Historical context
PHSCologram (C) PHSCologram is a registered trademark for barrier-strip and lenticular autostereograms made by Chicago-based art collective (art)n laboratory. Inspired by the process oriented works of Man Ray, Duchamp and Moholy Nagy, the early process for creating PHSColograms combined sculpture with photography, resulting in a three-dimensional photograph, viewed with rear lighting.

The (art)n group Sandor formed with her peers from The School of the Art Institute in 1983 created large-scale sculptures and collaged backgrounds that were photographed 9 times at slightly different positions in a horizontal movement with a room sized camera.
These images took 30 minutes for each exposure, which were combined with a special darkroom technique to one piece of transparent, color film. A second piece of black-and- white film displaying clear vertical lines was mounted to a piece of plexiglas with the blurred, combined image mounted to the reverse. The line screen functioned as a viewing screen to interpret the transparent photograph as a three-dimensional sculpture.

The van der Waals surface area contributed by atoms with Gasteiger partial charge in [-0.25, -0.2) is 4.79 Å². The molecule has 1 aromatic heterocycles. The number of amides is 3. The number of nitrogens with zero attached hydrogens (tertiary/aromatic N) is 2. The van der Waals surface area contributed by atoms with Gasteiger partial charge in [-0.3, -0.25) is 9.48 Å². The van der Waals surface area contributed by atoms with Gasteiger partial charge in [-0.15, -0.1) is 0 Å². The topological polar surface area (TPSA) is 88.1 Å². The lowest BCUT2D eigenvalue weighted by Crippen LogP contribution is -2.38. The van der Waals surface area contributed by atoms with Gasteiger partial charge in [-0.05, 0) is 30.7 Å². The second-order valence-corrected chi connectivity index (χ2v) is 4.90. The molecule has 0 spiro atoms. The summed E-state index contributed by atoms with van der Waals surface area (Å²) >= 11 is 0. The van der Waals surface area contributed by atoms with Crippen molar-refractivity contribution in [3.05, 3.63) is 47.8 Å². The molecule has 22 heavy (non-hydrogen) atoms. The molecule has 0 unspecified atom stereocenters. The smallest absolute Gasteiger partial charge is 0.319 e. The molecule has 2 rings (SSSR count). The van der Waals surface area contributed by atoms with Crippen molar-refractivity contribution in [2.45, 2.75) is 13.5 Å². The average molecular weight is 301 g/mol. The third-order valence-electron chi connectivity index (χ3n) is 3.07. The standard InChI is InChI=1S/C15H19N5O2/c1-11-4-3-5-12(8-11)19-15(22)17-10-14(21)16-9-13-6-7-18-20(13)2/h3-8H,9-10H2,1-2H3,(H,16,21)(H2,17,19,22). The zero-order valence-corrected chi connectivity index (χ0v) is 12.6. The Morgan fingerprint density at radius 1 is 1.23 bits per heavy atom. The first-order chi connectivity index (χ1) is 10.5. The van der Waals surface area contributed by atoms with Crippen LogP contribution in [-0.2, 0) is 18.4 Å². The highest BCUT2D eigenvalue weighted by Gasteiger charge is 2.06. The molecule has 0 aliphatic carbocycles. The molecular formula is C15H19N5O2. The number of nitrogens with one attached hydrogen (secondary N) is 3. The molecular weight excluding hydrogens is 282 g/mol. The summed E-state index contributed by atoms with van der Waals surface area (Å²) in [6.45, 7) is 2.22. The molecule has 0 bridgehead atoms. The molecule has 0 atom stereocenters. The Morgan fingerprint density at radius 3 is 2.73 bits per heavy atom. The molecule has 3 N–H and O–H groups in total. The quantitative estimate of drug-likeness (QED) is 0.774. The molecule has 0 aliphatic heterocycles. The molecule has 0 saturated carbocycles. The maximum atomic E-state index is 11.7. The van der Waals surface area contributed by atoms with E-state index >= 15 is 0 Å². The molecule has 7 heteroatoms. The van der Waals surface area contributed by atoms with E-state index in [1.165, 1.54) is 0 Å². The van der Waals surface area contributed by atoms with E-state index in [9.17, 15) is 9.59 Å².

By 1990, PHSColograms became a digital photographic process, by simulating the early darkroom technique with other features common to the computer graphics industry. PHSCologram imagery is constructed from sculpting objects with a computer graphics software application. These objects are painted, and placed in a scene with lighting and other special effects. Once the digital scene is complete, a series of as many as 65 images are photographed in (art)n’s proprietary art program.
Production
(ART)n Laboratory consisted of the following collaborators: Randy Johnson, Stephen Meyers, Ellen Sandor, Dan Sandin, Tom DeFanti, Donna Cox, Dr Bernard Roizmann, Dr Patricia Spear, Paul Neumann, Maggie Rawlings (Illinois Institute of Technology).

Attribution note: Computer systems used; Pixel Machine, RAYLIB, Sun, Hewlett Packard 9000, Mac II, ECHO 3D Scanner, Crosfield Scanner, custom software.
Subject depicted